Brooklyn Public Library Presents
LitFilm: A Film Festival About Writers
BOMB 141 Fall 2017
The filmmaker tracks the development of his research-based cinema from evocations of childhood memory to adaptations of Indian paintings and literature.
Ives discusses chasing false lures, testing the limits of relationships, and what’s been cut from her novel Impossible Views of the World.
Embracing boredom and creative constraints, Katchadourian tells of in-flight artwork and other conceptual projects.
A landscape painter explores the “bright, exuberant, plastic toxicity” oozing from the colors of our contemporary environment.
By casting actors to perform as herself, Bocanegra considers “the nature of presentation itself.” Lili Taylor stars in her Farmhouse/Whorehouse at BAM’s Next Wave Festival this December.
The German philosopher holds forth on love, diagrams, and his particular style of oration. His book Inconsistencies will appear in English this fall from MIT Press.
Two artists find a mutual fascination with both the aesthetic qualities of repetition and the mechanical means of reproduction.
Renee Gladman is the author of ten works of prose and poetry, most recently Calamities, a collection of essay-fictions. Her first monograph of drawings, Prose Architectures, was published by Wave Books in 2017. She lives in New England with the poet-ceremonialist Danielle Vogel.
When he could no longer stand her chatter—in France I made myself a dress of leaves stitched together with stems and I wore it by that river, the big one, the sludge, and that’s how I met many interesting boyfriends from the National Geographic Magazine—he left Nancy on the hotel roof with the chef from Mumbai.
Lee Lai is an artist from Melbourne, Australia, currently living in Tio’tia:ke (known as Montreal, Quebec). Her comics and illustrations are part fiction, part memoir, part emotional journalism.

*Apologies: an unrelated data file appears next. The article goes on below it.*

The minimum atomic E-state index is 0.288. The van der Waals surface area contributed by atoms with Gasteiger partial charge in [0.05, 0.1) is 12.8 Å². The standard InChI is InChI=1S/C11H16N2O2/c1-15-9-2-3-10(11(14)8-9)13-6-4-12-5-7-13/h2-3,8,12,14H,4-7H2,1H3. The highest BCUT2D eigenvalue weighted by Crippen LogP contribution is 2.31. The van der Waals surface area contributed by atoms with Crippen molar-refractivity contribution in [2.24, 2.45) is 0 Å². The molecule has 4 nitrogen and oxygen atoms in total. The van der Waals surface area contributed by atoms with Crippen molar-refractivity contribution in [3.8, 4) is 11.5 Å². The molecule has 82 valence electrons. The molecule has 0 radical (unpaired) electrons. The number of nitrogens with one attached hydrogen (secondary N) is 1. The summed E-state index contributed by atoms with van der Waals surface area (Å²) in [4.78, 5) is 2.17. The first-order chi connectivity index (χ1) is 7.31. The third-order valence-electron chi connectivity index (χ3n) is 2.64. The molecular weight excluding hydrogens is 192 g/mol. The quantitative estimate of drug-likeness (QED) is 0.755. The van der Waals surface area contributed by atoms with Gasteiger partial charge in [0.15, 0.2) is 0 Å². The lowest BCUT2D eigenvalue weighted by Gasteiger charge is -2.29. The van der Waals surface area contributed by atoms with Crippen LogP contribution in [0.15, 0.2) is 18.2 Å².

They say that, for the longest time, Enrique didn’t know he was a superman. What he understood was that men liked his dick.
You might be an heir to the throne,
but I’ve abolished the monarchy
before the sun comes out
and washes away the DayGlo.
A boy is burying his sister.
They are playing at being dead.
(I cannot forget Breakneck Ridge.)
The canoe is covered in canvas, and something is trapped in the weave, deep under the shellac. A knot perhaps, or stitch.
Following loosely in the tradition of the book-length photo-essay yoking images to text in a documentary mode, Cole has gently torqued this form.
Comics have a good chance of surviving ecological disaster. Unlike, for example, blue-chip video art, there may be a place for hand-drawn sequential graphics after floodwaters recede.
It is both a memoir of Lindon’s literary friendships and a treatise on survival, a tribute to the friends whose care and love, in Lindon’s words, saved his life, even as they were themselves lost.
In the early 1960s, Eduardo Coutinho began shooting a film about the murder of Brazilian trade unionist João Pedro Teixeira.
The Wake—Paul Kingsnorth’s 2014 debut novel, which chronicles the life of an Anglo-Saxon during the Norman Conquest—has since gained a disturbing resonance with the recent surge and codification of nationalism that is Brexit.
I met Mark in 2012 on a two-week tour from Montreal to Kentucky. He had just released a set of home recordings from 1976 called Digging in the Dust on the Tompkins Square label, and we had a great time driving around and getting to know each other.
If you’re craving a larger dose of antihero than the typical binge watch can offer, you might turn your gaze back to Sondheim and Weidman’s Assassins.
Picture an area the size of Manhattan covered in sand. It rises and falls and disappears.